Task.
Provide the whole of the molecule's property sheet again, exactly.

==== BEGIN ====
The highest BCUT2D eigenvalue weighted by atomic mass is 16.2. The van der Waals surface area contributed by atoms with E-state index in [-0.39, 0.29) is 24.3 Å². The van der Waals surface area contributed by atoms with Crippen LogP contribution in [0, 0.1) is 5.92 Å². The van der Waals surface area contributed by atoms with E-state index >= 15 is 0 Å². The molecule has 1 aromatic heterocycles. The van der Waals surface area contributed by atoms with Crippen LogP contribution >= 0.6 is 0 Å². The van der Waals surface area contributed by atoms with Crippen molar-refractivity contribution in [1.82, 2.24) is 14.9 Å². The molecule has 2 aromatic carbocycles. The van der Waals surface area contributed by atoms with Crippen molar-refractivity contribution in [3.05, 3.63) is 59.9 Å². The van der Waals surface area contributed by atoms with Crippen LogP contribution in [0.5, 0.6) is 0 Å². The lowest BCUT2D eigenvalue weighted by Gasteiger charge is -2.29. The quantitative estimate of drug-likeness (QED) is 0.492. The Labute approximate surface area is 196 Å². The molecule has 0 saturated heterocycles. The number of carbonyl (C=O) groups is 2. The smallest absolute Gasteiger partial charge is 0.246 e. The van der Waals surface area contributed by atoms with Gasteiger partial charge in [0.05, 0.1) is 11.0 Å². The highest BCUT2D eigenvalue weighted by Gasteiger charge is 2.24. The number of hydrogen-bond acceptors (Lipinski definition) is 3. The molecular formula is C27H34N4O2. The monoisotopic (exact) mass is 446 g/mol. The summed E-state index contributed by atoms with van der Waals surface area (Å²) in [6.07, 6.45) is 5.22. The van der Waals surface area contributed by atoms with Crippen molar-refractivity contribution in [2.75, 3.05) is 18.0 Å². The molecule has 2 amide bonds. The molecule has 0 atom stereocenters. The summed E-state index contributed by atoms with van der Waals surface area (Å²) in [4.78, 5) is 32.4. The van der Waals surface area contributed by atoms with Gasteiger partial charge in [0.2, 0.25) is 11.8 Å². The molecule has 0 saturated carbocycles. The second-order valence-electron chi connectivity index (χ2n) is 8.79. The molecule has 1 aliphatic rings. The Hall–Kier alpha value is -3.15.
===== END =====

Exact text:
The highest BCUT2D eigenvalue weighted by atomic mass is 16.2. The van der Waals surface area contributed by atoms with E-state index in [-0.39, 0.29) is 24.3 Å². The van der Waals surface area contributed by atoms with Crippen LogP contribution in [0, 0.1) is 5.92 Å². The van der Waals surface area contributed by atoms with E-state index >= 15 is 0 Å². The molecule has 1 aromatic heterocycles. The van der Waals surface area contributed by atoms with Crippen LogP contribution >= 0.6 is 0 Å². The van der Waals surface area contributed by atoms with Crippen molar-refractivity contribution in [1.82, 2.24) is 14.9 Å². The molecule has 2 aromatic carbocycles. The van der Waals surface area contributed by atoms with Crippen molar-refractivity contribution in [3.05, 3.63) is 59.9 Å². The van der Waals surface area contributed by atoms with Crippen LogP contribution in [0.5, 0.6) is 0 Å². The lowest BCUT2D eigenvalue weighted by Gasteiger charge is -2.29. The quantitative estimate of drug-likeness (QED) is 0.492. The Labute approximate surface area is 196 Å². The molecule has 0 saturated heterocycles. The number of carbonyl (C=O) groups is 2. The smallest absolute Gasteiger partial charge is 0.246 e. The van der Waals surface area contributed by atoms with Gasteiger partial charge in [0.05, 0.1) is 11.0 Å². The highest BCUT2D eigenvalue weighted by Gasteiger charge is 2.24. The number of hydrogen-bond acceptors (Lipinski definition) is 3. The molecular formula is C27H34N4O2. The monoisotopic (exact) mass is 446 g/mol. The summed E-state index contributed by atoms with van der Waals surface area (Å²) in [6.07, 6.45) is 5.22. The van der Waals surface area contributed by atoms with Crippen molar-refractivity contribution in [2.75, 3.05) is 18.0 Å². The molecule has 2 amide bonds. The molecule has 0 atom stereocenters. The summed E-state index contributed by atoms with van der Waals surface area (Å²) in [4.78, 5) is 32.4. The van der Waals surface area contributed by atoms with Gasteiger partial charge in [0.2, 0.25) is 11.8 Å². The molecule has 0 saturated carbocycles. The second-order valence-electron chi connectivity index (χ2n) is 8.79. The molecule has 1 aliphatic rings. The Hall–Kier alpha value is -3.15.